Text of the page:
June 26, 2019

Sasaki Foundation Announces Design Grants Winners

Sasaki Foundation Announces 2019 Design Grants Winners

The Sasaki Foundation announced today the winning teams for its 2019 Sasaki Foundation Design Grants. The Design Grants are an annual competition to showcase projects that support and drive interdisciplinary innovation and empower our local communities. The Sasaki Foundation also selected two additional finalists to receive Community Grants, to participate alongside the research cohort in the Incubator at Sasaki with a shared goal of creating change through the power of design.

Each year, the Sasaki Foundation announces research topics that address current trends and inequities in design. In 2019, the Foundation focused on Proactive Approaches to Climate Adaptation; New Models for Housing; Innovation in Transit and Access to Mobility Choices; and Creative Community Building.

“We were extremely impressed by the response we received from applicants, our partners, and communities,” says Alexandra Lee, Executive Director. “The Foundation is excited to fund innovative projects focused on bringing new, local solutions to global challenges, including homelessness, energy resilience, and gentrification, and we are looking forward to continuing to grow our research cohort in the Incubator at Sasaki.”

Applicants proposed projects to win cash awards and office space at the Incubator at Sasaki, a flexible research studio and shared work space that serves as the catalyst for cross-industry collaboration, adjacent to Sasaki, a global design firm. In the program’s second year, the Foundation received 18 applications from multi-member teams competing for the opportunity to take advantage of this unique ten-month residency. The projects represented 42 organizations, 11 institutions, 8 Boston communities, 6 Greater Boston cities, and 2 Gateway Cities.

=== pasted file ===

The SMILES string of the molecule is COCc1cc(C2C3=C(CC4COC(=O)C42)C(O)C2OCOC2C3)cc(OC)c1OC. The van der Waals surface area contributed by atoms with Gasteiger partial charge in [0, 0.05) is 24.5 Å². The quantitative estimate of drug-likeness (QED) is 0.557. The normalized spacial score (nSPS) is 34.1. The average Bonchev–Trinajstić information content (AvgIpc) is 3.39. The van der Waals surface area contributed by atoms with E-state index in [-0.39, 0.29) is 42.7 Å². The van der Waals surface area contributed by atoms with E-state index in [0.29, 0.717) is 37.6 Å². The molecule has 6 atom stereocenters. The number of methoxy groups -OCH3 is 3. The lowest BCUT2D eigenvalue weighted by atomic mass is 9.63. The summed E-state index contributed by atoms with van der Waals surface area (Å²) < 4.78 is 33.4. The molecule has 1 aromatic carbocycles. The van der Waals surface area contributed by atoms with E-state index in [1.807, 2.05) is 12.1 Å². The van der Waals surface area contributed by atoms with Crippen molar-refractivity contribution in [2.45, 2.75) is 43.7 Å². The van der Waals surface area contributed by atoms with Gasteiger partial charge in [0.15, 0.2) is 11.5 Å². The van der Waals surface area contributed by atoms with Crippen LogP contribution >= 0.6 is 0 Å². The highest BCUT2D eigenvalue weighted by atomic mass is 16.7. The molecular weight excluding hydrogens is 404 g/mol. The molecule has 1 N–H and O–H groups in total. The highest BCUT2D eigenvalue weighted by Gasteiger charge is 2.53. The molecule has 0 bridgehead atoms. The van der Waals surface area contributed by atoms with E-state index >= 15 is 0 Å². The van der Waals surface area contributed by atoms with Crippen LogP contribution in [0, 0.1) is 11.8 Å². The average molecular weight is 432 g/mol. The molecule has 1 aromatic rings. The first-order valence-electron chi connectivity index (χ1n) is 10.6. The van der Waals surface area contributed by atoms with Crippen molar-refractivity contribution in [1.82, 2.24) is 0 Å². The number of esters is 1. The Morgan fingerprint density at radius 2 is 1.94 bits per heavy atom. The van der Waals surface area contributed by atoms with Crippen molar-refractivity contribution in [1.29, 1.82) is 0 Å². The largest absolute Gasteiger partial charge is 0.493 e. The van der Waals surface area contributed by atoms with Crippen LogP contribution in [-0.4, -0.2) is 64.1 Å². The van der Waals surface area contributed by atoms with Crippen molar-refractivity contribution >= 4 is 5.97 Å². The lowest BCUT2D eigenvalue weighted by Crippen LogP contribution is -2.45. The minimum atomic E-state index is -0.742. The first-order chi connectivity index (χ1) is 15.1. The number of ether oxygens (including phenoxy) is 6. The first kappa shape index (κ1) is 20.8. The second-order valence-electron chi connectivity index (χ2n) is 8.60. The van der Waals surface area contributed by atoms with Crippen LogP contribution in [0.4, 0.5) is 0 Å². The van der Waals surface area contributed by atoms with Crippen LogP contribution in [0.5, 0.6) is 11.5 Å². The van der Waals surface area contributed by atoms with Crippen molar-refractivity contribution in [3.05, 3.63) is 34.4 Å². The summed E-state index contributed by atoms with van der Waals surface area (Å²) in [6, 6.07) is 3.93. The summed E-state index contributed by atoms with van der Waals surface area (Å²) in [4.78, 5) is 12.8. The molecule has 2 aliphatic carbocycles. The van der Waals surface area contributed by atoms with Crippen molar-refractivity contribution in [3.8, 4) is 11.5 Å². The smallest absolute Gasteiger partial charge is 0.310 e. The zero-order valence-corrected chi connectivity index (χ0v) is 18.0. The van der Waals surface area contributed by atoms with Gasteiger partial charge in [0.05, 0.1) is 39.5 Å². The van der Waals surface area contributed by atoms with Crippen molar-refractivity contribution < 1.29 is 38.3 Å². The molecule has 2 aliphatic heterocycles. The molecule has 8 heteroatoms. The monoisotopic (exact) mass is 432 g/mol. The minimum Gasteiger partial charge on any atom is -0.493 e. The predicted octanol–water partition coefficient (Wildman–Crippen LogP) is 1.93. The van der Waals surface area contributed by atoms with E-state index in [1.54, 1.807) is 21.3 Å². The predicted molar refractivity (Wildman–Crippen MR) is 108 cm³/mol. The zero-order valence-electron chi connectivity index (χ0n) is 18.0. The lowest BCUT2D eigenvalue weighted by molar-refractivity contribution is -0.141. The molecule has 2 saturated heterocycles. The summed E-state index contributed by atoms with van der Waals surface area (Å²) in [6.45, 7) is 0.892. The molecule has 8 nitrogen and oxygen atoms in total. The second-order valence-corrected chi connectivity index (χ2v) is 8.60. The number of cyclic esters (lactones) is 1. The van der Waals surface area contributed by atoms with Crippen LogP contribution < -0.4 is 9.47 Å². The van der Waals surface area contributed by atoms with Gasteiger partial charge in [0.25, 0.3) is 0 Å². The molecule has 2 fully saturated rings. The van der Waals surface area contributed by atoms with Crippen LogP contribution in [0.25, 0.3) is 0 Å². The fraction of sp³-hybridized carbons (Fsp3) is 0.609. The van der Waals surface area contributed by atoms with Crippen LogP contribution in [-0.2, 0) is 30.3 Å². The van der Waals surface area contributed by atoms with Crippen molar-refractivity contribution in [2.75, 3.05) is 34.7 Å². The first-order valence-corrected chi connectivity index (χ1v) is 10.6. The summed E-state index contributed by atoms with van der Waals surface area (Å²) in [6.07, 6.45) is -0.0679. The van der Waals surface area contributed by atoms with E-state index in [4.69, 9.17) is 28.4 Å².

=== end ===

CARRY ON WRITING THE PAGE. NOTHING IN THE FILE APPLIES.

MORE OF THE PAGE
“We had a great team of judges, culled from organizations like Boston Harbor Now, MIT, Ad Hoc Industries, and Sasaki, who evaluated the teams on how equitable, innovative, and impactful their ideas were,” says Laura Marett, Design Grants Jury Chair and Secretary of the Sasaki Foundation’s Board of Trustees. “We are excited to welcome these new teams as part of our growing research cohort in the Incubator at Sasaki, tackling projects that will empower underserved communities within Massachusetts.”

The names of the 2019 Design Grants winners are:

Designing Shelters for Dignity
Community: Boston
Focus Area: New Models for Housing

While we believe that everyone has the fundamental right to safe and accessible housing, we acknowledge that this will take a massive cultural shift and that in the meantime many without homes are suffering in dehumanizing and degrading living conditions. Emergency homeless shelters strip those residing in them of dignity and privacy, and send a message to people without homes that they are not valued by society. We believe that with design and the involvement of the community, we can significantly improve the mental-health and well-being of individuals residing in homeless shelters, at very little cost.

From Energy Security to Energy Shift, in Boston and Beyond
Community: Jamaica Plain, West Roxbury
Focus Area: Proactive Approaches to Climate Adaptation